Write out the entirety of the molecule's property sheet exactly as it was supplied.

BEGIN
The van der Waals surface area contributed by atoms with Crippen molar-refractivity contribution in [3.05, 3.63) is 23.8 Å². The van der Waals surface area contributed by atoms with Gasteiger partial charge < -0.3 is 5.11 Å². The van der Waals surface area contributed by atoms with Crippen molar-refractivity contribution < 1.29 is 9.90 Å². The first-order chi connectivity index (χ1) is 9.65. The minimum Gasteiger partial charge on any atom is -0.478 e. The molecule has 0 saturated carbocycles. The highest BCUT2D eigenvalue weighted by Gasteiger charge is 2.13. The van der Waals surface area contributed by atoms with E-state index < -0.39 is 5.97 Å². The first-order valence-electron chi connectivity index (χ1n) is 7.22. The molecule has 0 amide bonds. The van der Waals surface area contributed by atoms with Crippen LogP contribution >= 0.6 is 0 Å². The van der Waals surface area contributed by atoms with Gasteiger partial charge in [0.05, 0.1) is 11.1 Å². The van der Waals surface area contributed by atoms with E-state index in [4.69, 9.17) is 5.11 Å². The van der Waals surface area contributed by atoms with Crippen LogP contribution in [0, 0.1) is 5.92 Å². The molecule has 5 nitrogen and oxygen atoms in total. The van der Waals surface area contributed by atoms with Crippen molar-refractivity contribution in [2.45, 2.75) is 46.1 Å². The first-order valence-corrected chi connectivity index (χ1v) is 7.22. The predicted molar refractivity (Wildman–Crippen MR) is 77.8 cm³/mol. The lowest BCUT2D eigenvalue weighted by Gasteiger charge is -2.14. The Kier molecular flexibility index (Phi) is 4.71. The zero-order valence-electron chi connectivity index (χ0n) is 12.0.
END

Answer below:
The van der Waals surface area contributed by atoms with Crippen molar-refractivity contribution in [3.05, 3.63) is 23.8 Å². The van der Waals surface area contributed by atoms with Gasteiger partial charge < -0.3 is 5.11 Å². The van der Waals surface area contributed by atoms with Crippen molar-refractivity contribution < 1.29 is 9.90 Å². The first-order chi connectivity index (χ1) is 9.65. The minimum Gasteiger partial charge on any atom is -0.478 e. The molecule has 0 saturated carbocycles. The highest BCUT2D eigenvalue weighted by Gasteiger charge is 2.13. The van der Waals surface area contributed by atoms with E-state index < -0.39 is 5.97 Å². The first-order valence-electron chi connectivity index (χ1n) is 7.22. The molecule has 0 amide bonds. The van der Waals surface area contributed by atoms with Crippen LogP contribution >= 0.6 is 0 Å². The van der Waals surface area contributed by atoms with Gasteiger partial charge in [0.05, 0.1) is 11.1 Å². The van der Waals surface area contributed by atoms with E-state index in [4.69, 9.17) is 5.11 Å². The van der Waals surface area contributed by atoms with Crippen LogP contribution in [0, 0.1) is 5.92 Å². The molecule has 5 nitrogen and oxygen atoms in total. The van der Waals surface area contributed by atoms with Crippen molar-refractivity contribution in [2.45, 2.75) is 46.1 Å². The first-order valence-corrected chi connectivity index (χ1v) is 7.22. The predicted molar refractivity (Wildman–Crippen MR) is 77.8 cm³/mol. The lowest BCUT2D eigenvalue weighted by Gasteiger charge is -2.14. The Kier molecular flexibility index (Phi) is 4.71. The zero-order valence-electron chi connectivity index (χ0n) is 12.0.